The Power of being simple

Burbank, California; April 28, 2002; Joan Marques, MBA, Doctoral Student


One of the interesting things to follow -- if you have the time for it -- is the change in people's attitude as they grow. At first, as a child, we're helpless and, hence, dependent; then, with the decrease of our dependence, comes the increase of our self-confidence: we reach adolescence and we think we're immortal and indestructible; we grow into young adulthood with a conviction that the world will be at our feet because we are so special; and after that, gradually, we start to understand that we are not independent, but interdependent. That is when we conclude that we are not only relying on our fellow human beings, but also on our pets, plants, home, books, music, the weather, and many other things, in order to feel content. It is when we reach that stage of awareness that it may dawn on us that we have no reason to be anything else but simple.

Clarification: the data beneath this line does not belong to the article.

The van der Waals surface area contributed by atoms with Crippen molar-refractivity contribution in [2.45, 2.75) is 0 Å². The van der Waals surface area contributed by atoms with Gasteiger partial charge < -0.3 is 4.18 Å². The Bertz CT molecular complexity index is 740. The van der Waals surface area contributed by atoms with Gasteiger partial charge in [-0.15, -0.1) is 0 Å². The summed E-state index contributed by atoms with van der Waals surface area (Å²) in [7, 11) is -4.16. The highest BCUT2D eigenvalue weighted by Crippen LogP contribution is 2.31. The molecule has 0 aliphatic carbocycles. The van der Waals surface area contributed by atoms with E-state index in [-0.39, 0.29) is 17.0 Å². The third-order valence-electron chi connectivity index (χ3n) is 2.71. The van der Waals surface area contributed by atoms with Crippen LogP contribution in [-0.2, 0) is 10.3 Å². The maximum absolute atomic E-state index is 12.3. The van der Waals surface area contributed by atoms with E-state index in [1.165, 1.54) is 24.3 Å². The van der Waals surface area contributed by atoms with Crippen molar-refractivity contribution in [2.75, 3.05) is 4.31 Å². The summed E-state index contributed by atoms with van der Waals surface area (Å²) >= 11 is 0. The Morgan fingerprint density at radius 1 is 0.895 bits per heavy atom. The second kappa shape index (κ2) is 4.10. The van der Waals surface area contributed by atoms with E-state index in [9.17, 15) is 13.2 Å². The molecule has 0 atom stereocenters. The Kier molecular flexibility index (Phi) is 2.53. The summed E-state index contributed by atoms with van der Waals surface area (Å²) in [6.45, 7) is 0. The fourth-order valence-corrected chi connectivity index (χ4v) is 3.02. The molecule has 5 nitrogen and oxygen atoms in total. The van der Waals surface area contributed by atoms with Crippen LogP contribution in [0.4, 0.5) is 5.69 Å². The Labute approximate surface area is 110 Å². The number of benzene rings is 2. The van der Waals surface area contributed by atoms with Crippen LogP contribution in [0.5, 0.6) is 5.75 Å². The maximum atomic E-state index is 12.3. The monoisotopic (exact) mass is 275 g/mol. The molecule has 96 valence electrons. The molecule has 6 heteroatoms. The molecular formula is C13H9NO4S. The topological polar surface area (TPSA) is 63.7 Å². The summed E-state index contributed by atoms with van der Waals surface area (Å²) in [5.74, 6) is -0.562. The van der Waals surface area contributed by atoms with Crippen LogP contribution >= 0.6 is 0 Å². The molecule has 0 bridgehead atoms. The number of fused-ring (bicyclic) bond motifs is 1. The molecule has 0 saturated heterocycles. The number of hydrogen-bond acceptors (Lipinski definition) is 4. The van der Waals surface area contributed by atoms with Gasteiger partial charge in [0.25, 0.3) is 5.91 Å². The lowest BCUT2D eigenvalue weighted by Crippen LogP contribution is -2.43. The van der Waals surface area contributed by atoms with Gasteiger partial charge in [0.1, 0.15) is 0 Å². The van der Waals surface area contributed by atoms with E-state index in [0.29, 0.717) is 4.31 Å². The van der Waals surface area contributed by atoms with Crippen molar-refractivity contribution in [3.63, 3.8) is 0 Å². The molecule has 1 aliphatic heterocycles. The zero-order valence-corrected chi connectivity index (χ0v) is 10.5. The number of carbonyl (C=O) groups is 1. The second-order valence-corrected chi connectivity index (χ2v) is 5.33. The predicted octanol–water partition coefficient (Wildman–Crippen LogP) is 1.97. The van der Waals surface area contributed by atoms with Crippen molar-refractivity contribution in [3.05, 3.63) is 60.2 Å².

Simplicity has nothing to do with simple-mindedness. On the contrary! If you manage to acknowledge the beauty of being simple, it indicates that you have reached a stage of wisdom that rises beyond every silly display of control and power. It also indicates that you figured out that real power lies within, and that business, home, or social activities are best practiced with a simple approach. Being simple is the strength that distinguishes the most admired business, political and religious leaders from the mediocre ones. To name and consider a few, Abraham Lincoln, Mohandas Gandhi, Nelson Mandela, Eva Duarte (Evita) Peron, Martin Luther King, Lady Diana, and, in the business section, Jack Welch, G.E.'s past CEO. These strong people have all demonstrated that "simplicity of character is no hindrance to the subtlety of intellect." (Morley, 1999)